At the adult age of 28, Adams isn't any sort of rascal who rolls around in his vehicle late at night waiting to express his sociopathic aggression. No, he is a citizen with a newly acquired home in Texas and has a steady paying job. Prior to 1976 Adams has to no criminal offense nor any legitimate association with the law enforcement. He is otherwise passable for a good man. It was in November of 1976 that he unfortunately met the young David Harris, who, by sixteen, becomes a human succubus. 
Whilst Harris vaunts about shooting the officer, it is Randall Adams that gets the blame for the attack. Harris points his nasty trigger finger at Adams and off goes the man hunt, without any redress (on behalf of the authorities) of Harris or his involvement in the November crime. Surprise surprise, Harris’s freedom results in more crime, including robbery, kidnapping, sexual assault, and another murder, for which he is finally sent to jail. Concurrently Adams appeals his conviction over the death of Officer Wood and is finally granted the appeal. Although Adams served a life sentence at the time of the documentary’s production, The Thin Blue Line (1988) is accredited for his eventual release. 
From an artistic standpoint, Errol Morris’s crime reenactments qualitatively put those of the friday night crime mystery hour to utter shame. The reenactments surpass all other attempts because they provide the viewer with detailed visual proof of what each of the parties involved claim to be true. Never mind the fact that The Thin Blue Line sets an aesthetic standard in the late 1980‘s--the standard holds true for documentary film today! To be fair, its technical and visional prominence are likely unattainable for present day documentarians. Unfortunately, not for Morris’s use of mimeo, but the rather wishy washy reenactment style of docudrama (one of ‘kind of but not really similar to the real guy actors with an overuse of eccentric camera shots’), has put filmic regeneration at a quality standstill. Or perhaps the overuse has also caused a reconsideration for the technique. Nonetheless, the reenactments, along with the anomaly of characters and their stories, not only draw the viewer into the bizarre world of crime solving, but help the viewer make a decision on who is guilty. The evidence Morris chronicles is nonetheless telling to what indeed happened and who really deserves to rot in a cell.

Friday, February 10, 2012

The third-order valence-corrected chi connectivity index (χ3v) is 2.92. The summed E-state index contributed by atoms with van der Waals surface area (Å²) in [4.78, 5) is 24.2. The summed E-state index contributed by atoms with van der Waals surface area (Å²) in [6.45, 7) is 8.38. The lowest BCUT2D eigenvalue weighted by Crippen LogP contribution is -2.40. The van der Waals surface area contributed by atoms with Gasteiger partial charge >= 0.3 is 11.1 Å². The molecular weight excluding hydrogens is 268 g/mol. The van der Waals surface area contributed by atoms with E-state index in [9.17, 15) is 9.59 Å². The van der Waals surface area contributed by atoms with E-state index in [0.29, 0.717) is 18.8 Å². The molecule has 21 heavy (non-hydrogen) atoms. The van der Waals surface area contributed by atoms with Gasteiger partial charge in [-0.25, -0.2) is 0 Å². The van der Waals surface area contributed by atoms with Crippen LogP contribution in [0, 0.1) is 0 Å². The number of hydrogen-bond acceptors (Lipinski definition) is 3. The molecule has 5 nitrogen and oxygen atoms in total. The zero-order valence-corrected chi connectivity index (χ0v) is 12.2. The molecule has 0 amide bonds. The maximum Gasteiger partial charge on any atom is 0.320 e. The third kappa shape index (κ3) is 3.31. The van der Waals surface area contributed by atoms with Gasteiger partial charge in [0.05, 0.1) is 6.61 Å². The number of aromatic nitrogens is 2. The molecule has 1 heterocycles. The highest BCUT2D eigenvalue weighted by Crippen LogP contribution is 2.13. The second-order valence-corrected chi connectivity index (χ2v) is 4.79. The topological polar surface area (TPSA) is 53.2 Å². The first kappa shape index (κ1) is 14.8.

Gates of Heaven by Errol Morris

Gates of Heaven, Errol Morris’ debut film, certainly created that eccentric rhythm featured in his later features. For his first film, oh, where to initiate! The beginning sequences consist of a conversation with Floyd ‘Mac’ McClure, a man similar to Robert S. McNamara in that he presents himself as a man incapable of human error. McClure’s naivete is rampant, as long as he makes sure his animal clients are laid properly to rest. McClure’s life passion is precisely this, to open a decent pet cemetery in California, and create a spiritual haven for people and their late pets. His drive appears steadfast, but McClure likely had little preceding knowledge to his subsequent financial afflictions that pulled so heavily at his heart strings. The experience of starting the pet cemetery caused for McClure a great social strain from fellow human beings. He states a few times that humans are indeed unreliable and corrupt creatures, whereas pets are more intuitive to humans and harbor a better spiritual connection. 
Almost as early as meeting McClure appear other individuals who are too involved in this man’s pet cemetery dream. These people include his business rival, once business partners, other pet cemetery owners, and couples that are experiencing the loss and burial of their beloved pets. Mac’s story comes to pass rather early in the film, allowing other pet cemetery businessmen, such as the Harberts men,  to explain why they feel impassioned by the career. The Harberts family --father and son-- soon becomes the center of attention, the son in particular.